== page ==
Women's SwimmingGAMBIER, Ohio (March 13, 2006) In what turned out to be the closest NCAA Division III Swimming and Diving Championship ever, the Kenyon College Ladies came up ten points short in a bid to upset defending champion Emory University. With a final tally of 428-418, the Ladies settled on silver for the second straight season.
Emory's victory marks the first time that a team other than Kenyon captured back-to-back national titles since Williams College did so in the first two NCAA Championships (1982 and 1983). The Eagles won a total of two individual events to hold off Kenyon, which won two relay events. Williams College placed third with 293 points, while Amherst College was fourth with 292 points, and Washington University was fifth with 218.
In Saturday's third and final night of the championship, Emory's Sam White won the 1,650-yard freestyle race and upped her team's lead over Kenyon to 68 points. The Ladies quickly cut into that margin using fourth- and fifth-place finishes from Rebecca Allison and Kate Coker in the 200-yard backstroke (2:04.89 and 2:04.92) and an eighth-place finish from Elizabeth Carlton in the 100-yard freestyle (53.08).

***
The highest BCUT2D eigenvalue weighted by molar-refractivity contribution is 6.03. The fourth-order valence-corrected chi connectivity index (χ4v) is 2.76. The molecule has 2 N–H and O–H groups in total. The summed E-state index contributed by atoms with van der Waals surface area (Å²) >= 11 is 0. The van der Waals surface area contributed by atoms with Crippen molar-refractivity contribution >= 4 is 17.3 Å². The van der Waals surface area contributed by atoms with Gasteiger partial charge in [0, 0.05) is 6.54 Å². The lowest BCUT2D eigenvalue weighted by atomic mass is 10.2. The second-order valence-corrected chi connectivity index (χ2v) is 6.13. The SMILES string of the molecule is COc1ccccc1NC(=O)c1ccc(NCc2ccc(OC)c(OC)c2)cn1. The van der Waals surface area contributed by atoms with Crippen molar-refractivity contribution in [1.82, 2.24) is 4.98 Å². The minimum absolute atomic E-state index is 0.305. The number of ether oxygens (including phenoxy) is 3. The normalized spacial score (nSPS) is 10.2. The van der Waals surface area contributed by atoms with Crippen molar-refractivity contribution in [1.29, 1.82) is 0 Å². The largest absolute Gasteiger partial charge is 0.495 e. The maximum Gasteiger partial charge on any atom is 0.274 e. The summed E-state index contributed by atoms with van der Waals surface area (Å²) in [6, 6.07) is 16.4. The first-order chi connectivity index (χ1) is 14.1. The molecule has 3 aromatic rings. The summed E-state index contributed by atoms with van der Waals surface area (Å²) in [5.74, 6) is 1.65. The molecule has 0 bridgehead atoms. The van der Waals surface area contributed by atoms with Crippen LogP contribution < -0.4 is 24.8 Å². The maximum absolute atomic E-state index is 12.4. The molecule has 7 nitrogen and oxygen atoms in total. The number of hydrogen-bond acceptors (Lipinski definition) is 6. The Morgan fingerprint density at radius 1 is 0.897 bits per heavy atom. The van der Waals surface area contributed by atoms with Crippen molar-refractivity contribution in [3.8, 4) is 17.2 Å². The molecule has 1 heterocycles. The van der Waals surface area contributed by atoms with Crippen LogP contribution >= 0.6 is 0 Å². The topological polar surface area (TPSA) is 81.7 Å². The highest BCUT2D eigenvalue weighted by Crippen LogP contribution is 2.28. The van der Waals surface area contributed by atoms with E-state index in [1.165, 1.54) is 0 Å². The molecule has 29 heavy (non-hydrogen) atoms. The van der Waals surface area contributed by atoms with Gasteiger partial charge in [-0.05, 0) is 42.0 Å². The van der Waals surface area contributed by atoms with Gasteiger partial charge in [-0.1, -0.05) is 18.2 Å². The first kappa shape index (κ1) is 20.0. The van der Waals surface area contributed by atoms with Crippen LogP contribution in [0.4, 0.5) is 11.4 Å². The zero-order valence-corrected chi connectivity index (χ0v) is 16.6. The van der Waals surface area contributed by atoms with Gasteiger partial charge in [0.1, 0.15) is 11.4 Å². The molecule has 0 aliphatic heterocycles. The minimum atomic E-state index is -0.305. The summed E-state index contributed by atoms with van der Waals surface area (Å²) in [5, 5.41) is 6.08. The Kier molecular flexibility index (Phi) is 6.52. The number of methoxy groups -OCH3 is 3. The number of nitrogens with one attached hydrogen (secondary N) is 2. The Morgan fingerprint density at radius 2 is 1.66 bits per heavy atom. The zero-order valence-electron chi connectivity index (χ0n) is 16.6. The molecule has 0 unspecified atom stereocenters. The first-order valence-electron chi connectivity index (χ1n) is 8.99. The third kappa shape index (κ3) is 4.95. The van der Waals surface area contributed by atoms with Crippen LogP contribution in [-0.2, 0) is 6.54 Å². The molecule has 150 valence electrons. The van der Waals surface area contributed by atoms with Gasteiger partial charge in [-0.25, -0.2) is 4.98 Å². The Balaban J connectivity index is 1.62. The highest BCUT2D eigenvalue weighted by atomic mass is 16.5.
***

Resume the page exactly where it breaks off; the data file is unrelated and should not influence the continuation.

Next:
The Ladies continued to mount a charge as Jessica Connors claimed third place in the 200-yard breaststroke (2:19.06). Freshman Adrienne Amador then placed fifth in the 200-yard butterfly (2:06.43), while senior Danielle Korman wrapped up her career with an eighth-place finish (2:06.85) in the same event. Those three performances pulled the Ladies within 34 points of the Eagles with just one event left.
Going into the 400-yard freestyle relay, the best the Ladies could hope for was a win coupled with an Emory placement of 14th or worse. Unfortunately, neither happened. Kenyon's young team of Carlton, Tracy Menzel, Jessica Wise, and Allison Johnson swam to a second-place finish (3:29.55), while Emory touched the wall in 12th place during the consolation finals.
Although the Ladies, winners of 20 national titles in the past 23 seasons, fell just a bit short Saturday, their future looks bright. Among the team's championship roster of 18 swimmers, a dozen were either freshmen or sophomores.